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I Dream Africa provides a comprehensive directory of activities, hot spots, top locations etc. in Namibia. Combined with the directory, I Dream Africa also provides tour packages allowing clients to experience Namibia at its best.
Duwisib
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Duwisib

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In a remote valley, on the edge of the Namib Dune Desert, set amidst huge camel-thorn trees, lies one of Namibia's most famous and extraordinary buildings - the historic Duwisib Castle.

Built in 1909, by Baron Captain Heinrich Von Wolf, the castle stands on the high ground looking southwards onto a valley. It is situated in semi-arid lands, 70km south-west of Maltahohe.

After the German-Nama war, the 'Baron' and his wife commissioned an architect to build a castle that would 'reflect Von Wolf's commitment to the German Military cause.' The interior was designed for comfort and clever placing of its windows allowed for maximum sunlight to shine into the vast rooms. Metre thick stone walls and high ceilings made for coolness in the hot summers and two huge fireplaces were built to ward off the bitter cold winter nights. Beneath the hall, there was a large cellar, full of imported wines and French cognacs.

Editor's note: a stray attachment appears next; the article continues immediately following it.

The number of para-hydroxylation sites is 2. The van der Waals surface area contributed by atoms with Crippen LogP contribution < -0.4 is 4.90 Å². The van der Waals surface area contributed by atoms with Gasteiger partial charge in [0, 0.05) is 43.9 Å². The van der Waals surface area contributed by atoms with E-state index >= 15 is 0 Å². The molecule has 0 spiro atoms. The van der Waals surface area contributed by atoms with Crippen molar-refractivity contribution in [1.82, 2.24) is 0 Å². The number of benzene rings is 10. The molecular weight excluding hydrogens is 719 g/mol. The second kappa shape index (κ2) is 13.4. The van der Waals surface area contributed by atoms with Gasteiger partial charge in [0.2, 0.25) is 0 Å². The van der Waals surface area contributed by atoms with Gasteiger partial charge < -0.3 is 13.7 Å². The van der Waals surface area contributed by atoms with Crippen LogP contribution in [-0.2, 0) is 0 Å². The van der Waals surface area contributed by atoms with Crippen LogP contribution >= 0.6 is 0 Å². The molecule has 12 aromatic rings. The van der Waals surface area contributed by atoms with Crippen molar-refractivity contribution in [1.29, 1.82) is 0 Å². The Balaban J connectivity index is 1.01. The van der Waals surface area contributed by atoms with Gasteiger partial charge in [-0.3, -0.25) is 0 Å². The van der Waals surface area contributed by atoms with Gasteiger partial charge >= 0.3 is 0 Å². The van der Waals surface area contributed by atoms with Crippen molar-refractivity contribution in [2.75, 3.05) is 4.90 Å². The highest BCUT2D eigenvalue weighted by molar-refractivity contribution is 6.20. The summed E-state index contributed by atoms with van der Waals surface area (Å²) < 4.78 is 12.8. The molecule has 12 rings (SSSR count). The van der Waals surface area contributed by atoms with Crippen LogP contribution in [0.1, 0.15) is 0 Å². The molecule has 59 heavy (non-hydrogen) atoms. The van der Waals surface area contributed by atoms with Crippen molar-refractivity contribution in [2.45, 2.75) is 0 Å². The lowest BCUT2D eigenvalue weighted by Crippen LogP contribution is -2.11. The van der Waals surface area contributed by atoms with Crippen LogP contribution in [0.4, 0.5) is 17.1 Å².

Much of the raw materials used in the construction of the fort were imported from Germany. After landing at Luderitz, the materials were transported by ox-wagon for over 600kms through the Namib Desert. Eventually, a castle consisting of 22 rooms, was completed.

While travelling to Europe in 1914, the First World War broke out, and on their arrival the Baron rejoined the German army, but was killed at the battle of the Somme in 1916. His wife never returned to Duwisib Castle, settled in Switzerland, and after the war sold the castle to a Swedish family.

One of the legends around the castle is that the Baron's horses escaped into the Namib Desert and were responsible for the Namib Desert Feral Horses which are found in the region.

Duwisib castle was transferred to the state in the late 1970's, and was opened to the public in 1991. The castle now houses a collection of 18th and 19th century antiques, armour and paintings.

There is a well-shaded campsite, with some picnic sites, an ablution block and there is a kiosk in the Castle. It offers a good overnight stop between southern Namibia and Sesriem and the Naukluft Mountains. There is no power supply to the campsite.

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